Travel

A Magical Help guide to Autumn in Montmartre (With Photos!)

Wandering with the cobbled lanes of Montmartre, spying the unusual houses of the village, as well as marvelling in the secret vineyard to be found there, is one of the greatest joys of visiting Paris. This is also true with regards to during the early morning when few individuals about, enjoying Autumn in Montmartre once the mornings are crisp, the leaves start to fall in the trees, and there’s no better time to photograph the 18th arrondissement!

Many visitors result in the Paris mistake of seeing the Sacré-Coeur, strolling beyond the artists of Place du Tertre… and that’s about this with regards to exploring Montmartre! As such, just a few streets back, along rue Cortot, rue de l’Abreuvoir, and behind them still on rue Saint-Vincent, there’s lots of beautiful architecture and greenery to become spied with fewer crowds than those which swell around the Basilica.

When is the greatest time to see autumn leaves in Montmartre?

Of course, the precise day or week the autumn leaves change tends to vary each year depending on the weather and climate of that summer. However, as a rule of thumb, the leaves typically start to alternation in the first week of October and are fully red and orange by the second week.

As such, the optimum time to enjoy fall in Montmartre is during the second and third weeks of October. Go too early and the leaves it's still green; go too late and you’ll have missed all of the leaves at their most beautiful! In order to check on the leaves before making a trip as much as Montmartre, I am inclined to check on social networking, especially, Instagram, to be able to see what others have posted, thus giving a sign on how ‘red’ the autumnal vibes from the 18th have grown to be.

Square Georges Marcel Bleustein-Blanchett

For those who work in search of the secret and secluded park whilst in the area, Square Marcel Bleustein-Blanchett provides one of the best Sacré-Coeur views and it is an absolute delight to sit down set for a little while to pause, chat with friends, or read a great book.

Come fall time, the trailing Wisteria and other greenery transform into an explosion of colour, framing the park and also the Basilica beyond it in vibrant reds, oranges, and yellows. It’s important to note that although nothing is left of it today, this square was once the house of among the lost windmills of Paris.

rue Cortot

Directly linking the crossroads where La Maison Rose will be found along with one of the main roads leading with the 18th-arrondissement, despite its lack of fame, there are a surprising quantity of beautiful terraced houses to be spied here, with armloads of trailing plants which turn golden come autumntime.

rue de l’Abreuvoir & Place Dalida

Just the other side of the crossroads from rue Cortot may be the Instagram-famous ‘La Maison Rose‘. A café in operation for more than a hundred years, where even the most prominent of early twentieth-century artists once visited, the trailing vines covering the Montmartre establishment are very pretty to photograph.

Carry on along rue de l’Abreuvoir to the little cobbled square at the end of the Montmartre Street. Get to the end and you’ll be rewarded having a fantastic postcard-perfect outlook during the autumn leaves along the street, even while capturing the Sacré-Coeur without anyone's knowledge.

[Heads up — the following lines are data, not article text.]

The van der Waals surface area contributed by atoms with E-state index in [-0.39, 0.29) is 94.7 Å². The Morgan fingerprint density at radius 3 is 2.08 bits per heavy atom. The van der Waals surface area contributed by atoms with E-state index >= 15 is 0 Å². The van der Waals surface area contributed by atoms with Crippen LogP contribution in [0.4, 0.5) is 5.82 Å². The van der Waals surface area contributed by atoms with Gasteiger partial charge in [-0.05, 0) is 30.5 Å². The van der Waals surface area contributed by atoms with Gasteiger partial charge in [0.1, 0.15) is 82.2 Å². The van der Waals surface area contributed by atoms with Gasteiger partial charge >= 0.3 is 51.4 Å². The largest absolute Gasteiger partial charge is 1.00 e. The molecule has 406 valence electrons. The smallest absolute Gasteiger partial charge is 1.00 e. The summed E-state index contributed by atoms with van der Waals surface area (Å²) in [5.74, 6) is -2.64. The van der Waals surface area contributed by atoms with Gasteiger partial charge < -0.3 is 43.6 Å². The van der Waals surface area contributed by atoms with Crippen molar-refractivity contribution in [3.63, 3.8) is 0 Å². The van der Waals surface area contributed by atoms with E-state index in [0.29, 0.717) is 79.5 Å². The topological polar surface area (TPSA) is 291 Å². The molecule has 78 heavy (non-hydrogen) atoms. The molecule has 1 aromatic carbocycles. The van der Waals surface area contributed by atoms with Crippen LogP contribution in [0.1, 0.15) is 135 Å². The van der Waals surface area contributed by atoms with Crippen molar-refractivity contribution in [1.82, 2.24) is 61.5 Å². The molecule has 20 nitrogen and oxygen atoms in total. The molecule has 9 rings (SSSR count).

PS, local legend has it that touching the bust of Dalida’s breasts will give you best of luck and that's why this area of the statue in the centre from the square is so worn! Visit at the same time like a tour group and you’ll soon maintain a queue for snapping a photograph together with the bust of the iconic singer.

Clos Montmartre

When the summer season comes to an end, the environment grows colder, and the nights shorter, Montmartre’s only vineyard transforms from vivid green to a burnt umber shade. Best-seen from just near the Lapin Agile cabaret building during Autumn in Montmartre, this really is one hidden gem from the 18th arrondissement you won’t wish to miss on your sojourn in Paris!

rue Saint-Vincent

If you’ve ever seen a photograph of a lamp set against a burning red set of fall leaves on Instagram, then you’ve almost definitely seen a photo of the iconic post along rue saint-Vincent. For exact directions on how to discover the lamppost (and also the ideal time to go to), make sure to check out my lamppost of Montmartre visitor’s guide.

Montmartre Grape Harvest Festival

Each and each year, the Fête des Vendanges de Montmartre takes place, typically around the second weekend of October. While the vineyard is closed towards the public throughout the year (though could be spied with the metal grillings which surround it), about this select weekend wine grown in the 18th-arrondissement is auctioned off, with profits going to local causes. Other events during popular festival include dancing, singing, and much more!

Cimetière du Calvaire

There’s a little cemetery in Montmartre that is so small, old, and from the beaten path, that even many Parisians themselves do not are conscious of its existence.  Hidden in the shadow of the awe-inspiring domes of the Sacré-Coeur Basilica, the Cimetière du Calvaire (Calvaire Cemetery) isn't just the tiniest cemetery in Paris, but it is even the oldest- And it is only open for just one day annually!

That day happens to be the 1st of November (that is obviously during the autumn), making a visit to the Cimetière du Calvaire one of the best things to do in Montmartre in fall. While visiting the cemetery is free, you can go to by tour in French only. There's typically a short waiting time to get in and it’s most certainly worth going for a peek inside if you’re able to!

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